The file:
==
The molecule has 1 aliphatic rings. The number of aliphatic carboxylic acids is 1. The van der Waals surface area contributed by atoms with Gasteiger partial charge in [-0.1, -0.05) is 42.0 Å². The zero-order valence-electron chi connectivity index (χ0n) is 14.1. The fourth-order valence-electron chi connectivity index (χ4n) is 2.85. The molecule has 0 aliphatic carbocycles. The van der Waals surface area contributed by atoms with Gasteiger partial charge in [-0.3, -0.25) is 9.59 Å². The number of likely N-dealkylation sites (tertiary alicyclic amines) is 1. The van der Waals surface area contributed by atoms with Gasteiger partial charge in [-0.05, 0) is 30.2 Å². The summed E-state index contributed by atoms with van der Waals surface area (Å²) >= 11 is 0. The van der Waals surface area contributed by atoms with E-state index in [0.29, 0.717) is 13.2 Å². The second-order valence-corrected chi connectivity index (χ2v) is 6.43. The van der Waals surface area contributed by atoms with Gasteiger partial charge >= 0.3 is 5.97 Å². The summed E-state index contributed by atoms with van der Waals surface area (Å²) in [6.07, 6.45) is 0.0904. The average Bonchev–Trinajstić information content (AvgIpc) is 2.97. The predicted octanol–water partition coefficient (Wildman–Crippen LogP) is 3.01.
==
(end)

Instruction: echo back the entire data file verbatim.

The molecule has 1 aliphatic rings. The number of aliphatic carboxylic acids is 1. The van der Waals surface area contributed by atoms with Gasteiger partial charge in [-0.1, -0.05) is 42.0 Å². The zero-order valence-electron chi connectivity index (χ0n) is 14.1. The fourth-order valence-electron chi connectivity index (χ4n) is 2.85. The molecule has 0 aliphatic carbocycles. The van der Waals surface area contributed by atoms with Gasteiger partial charge in [-0.3, -0.25) is 9.59 Å². The number of likely N-dealkylation sites (tertiary alicyclic amines) is 1. The van der Waals surface area contributed by atoms with Gasteiger partial charge in [-0.05, 0) is 30.2 Å². The summed E-state index contributed by atoms with van der Waals surface area (Å²) >= 11 is 0. The van der Waals surface area contributed by atoms with E-state index in [0.29, 0.717) is 13.2 Å². The second-order valence-corrected chi connectivity index (χ2v) is 6.43. The van der Waals surface area contributed by atoms with Gasteiger partial charge >= 0.3 is 5.97 Å². The summed E-state index contributed by atoms with van der Waals surface area (Å²) in [6.07, 6.45) is 0.0904. The average Bonchev–Trinajstić information content (AvgIpc) is 2.97. The predicted octanol–water partition coefficient (Wildman–Crippen LogP) is 3.01.